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Politics Fighting premiers may be boon for Trudeau over the long term

In one capital, there’s an Ontario Premier planning to make his provincial fall economic statement about criticizing Justin Trudeau’s carbon tax. In another, there’s a Quebec Premier tamping down his most controversial promises, concentrating on getting his government on its feet and showing no interest in picking fights with feds.

In the middle, in Ottawa, is Prime Minister Trudeau.

He must be marvelling that the provincial poles seem to have been reversed.

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Battling Ottawa has long been politically profitable for Quebec politicians, separatist or federalist, while Ontario has tended to eschew pitched battles, despite differences. That was true in the days of Mr. Trudeau’s father, Pierre, and at many times since.

But now it’s Ontario’s Doug Ford who has focused a lot of his first few months in office on combating Mr. Trudeau’s federal Liberals.

He is fighting Mr. Trudeau’s carbon-tax plan, but not only. He is also blasting the federal government over border crossers, for example. And he is explicitly telling people to defeat Mr. Trudeau.

That’s rare for a Premier. Especially an Ontario Premier. Particularly a newish one. Usually, they pledge a willingness to work with other levels of government, even when they don’t mean it.

Yet, the Ford government’s fall economic statement will reportedly include a series of features intended to highlight the costs of Mr. Trudeau’s carbon tax.

Think of it: This will be the Ford government’s first update on the province’s finances – which they have promised to alter substantially – and instead of sticking to provincial business they’re telling reporters they will use it as a mallet for clubbing the feds.

In contrast, Quebec Premier François Legault has been sticking to his knitting.

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His Coalition Avenir Québec ran an election campaign that was chock full of potential points of conflict with Ottawa – notably plans to cut the number of immigrants headed for Quebec and to bar public officials from wearing religious symbols. Mr. Legault, a former Parti Québécois minister, heads a soft-nationalist, small-c conservative party whose politics are more aligned with federal Conservatives than Liberals.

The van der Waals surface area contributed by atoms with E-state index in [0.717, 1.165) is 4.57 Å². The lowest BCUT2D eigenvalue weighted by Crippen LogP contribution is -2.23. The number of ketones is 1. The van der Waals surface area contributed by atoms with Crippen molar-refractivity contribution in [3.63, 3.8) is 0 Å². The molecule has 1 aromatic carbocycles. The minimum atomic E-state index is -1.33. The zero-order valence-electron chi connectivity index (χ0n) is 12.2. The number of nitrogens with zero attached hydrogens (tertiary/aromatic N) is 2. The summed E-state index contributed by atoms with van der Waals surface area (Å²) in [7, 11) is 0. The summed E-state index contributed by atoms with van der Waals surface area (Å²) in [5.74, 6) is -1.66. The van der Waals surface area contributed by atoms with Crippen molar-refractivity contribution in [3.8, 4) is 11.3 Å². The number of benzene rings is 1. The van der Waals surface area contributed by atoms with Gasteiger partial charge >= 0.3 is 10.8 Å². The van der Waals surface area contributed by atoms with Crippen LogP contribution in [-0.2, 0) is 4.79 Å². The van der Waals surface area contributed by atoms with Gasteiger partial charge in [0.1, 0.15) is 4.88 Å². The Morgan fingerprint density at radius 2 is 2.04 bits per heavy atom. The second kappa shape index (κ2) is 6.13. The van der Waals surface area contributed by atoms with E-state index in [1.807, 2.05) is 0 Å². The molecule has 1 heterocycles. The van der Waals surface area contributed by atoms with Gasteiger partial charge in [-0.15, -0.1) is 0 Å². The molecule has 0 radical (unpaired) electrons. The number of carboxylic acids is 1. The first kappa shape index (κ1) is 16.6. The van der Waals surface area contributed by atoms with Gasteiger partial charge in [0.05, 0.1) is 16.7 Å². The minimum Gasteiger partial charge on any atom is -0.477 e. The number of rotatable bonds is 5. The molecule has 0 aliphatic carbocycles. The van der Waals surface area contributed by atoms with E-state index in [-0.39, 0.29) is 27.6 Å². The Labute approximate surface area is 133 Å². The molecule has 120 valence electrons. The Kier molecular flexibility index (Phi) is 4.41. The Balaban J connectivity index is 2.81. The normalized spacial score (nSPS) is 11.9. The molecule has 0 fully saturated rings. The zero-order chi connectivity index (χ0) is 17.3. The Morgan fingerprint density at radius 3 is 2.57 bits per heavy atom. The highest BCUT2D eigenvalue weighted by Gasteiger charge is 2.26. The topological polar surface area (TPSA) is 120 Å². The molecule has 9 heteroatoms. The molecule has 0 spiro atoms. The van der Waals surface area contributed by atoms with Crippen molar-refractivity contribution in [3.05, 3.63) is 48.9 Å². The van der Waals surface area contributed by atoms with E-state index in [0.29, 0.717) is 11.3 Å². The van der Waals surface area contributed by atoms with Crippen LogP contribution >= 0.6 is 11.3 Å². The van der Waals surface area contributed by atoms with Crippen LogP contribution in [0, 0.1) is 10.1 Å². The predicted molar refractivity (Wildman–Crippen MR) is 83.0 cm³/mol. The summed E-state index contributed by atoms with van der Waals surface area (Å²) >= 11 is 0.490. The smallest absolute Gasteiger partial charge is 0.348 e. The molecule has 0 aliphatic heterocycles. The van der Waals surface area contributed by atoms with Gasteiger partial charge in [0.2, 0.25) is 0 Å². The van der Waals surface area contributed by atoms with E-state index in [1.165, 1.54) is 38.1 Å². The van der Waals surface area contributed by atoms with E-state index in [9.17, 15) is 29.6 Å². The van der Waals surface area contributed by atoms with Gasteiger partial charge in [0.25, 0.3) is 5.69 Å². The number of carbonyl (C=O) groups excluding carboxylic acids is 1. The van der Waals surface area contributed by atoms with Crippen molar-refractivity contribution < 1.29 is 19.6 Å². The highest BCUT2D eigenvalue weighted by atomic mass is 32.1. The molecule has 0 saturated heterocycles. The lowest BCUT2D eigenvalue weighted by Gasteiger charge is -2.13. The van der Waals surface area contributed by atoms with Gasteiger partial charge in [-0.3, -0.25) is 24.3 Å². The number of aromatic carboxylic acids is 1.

But Mr. Legault, leading a government full of rookies, appears to have decided to focus on his own business first.

That promise to bar public servants from wearing religious symbols has proved so laden with complaints and contradictions – the government had to make concessions so existing employees such as teachers wouldn’t lose jobs, for example – that the CAQ has kicked the can down the road, to the spring. The federal Liberals are relieved by the respite.

Mr. Legault’s government may still cut immigration numbers; Quebec has control over the selection of economic immigrants under a federal-provincial accord. But the Premier hasn’t launched a war to demand Ottawa take part in his unworkable plan to expel immigrants after three years if they don’t learn French.

Behind the scenes, many Liberal MPs have worked to build relationships with the many new CAQ MNAs.

Mr. Legault won’t join Mr. Ford’s campaign against the carbon tax, largely because it’s not his issue. Many Quebeckers want action against climate change, but even those who don’t care aren’t pressing him to undo Quebec’s cap-and-trade system. Why stick your finger in a hornet’s nest?

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For that matter, why would a newly elected premier rush to pick a fight with Mr. Trudeau’s federal Liberals who are, according to Nanos Research opinion polls, way more popular in the province than any other federal party? For now, Mr. Legault is better off learning to govern.

Mr. Ford, meanwhile, is mounting a campaign against Ottawa. Perhaps that’s not surprising, on one level – many of his advisers are former aides to ex-PM Stephen Harper, fighting an old fight from a new venue. The Ontario Premier is the point man for conservatives.

Maybe that will end up being good politics for Mr. Ford at Queen’s Park. So far, it seems to have been politically profitable for the Prime Minister. Those Nanos polls have shown Mr. Trudeau’s federal Liberals rising in popularity among Ontarians since Mr. Ford took office in June.

Mr. Trudeau might remember that from his father’s days when things were reversed: As much as a PM might prefer allies among premiers, enemies can help him get re-elected, too.

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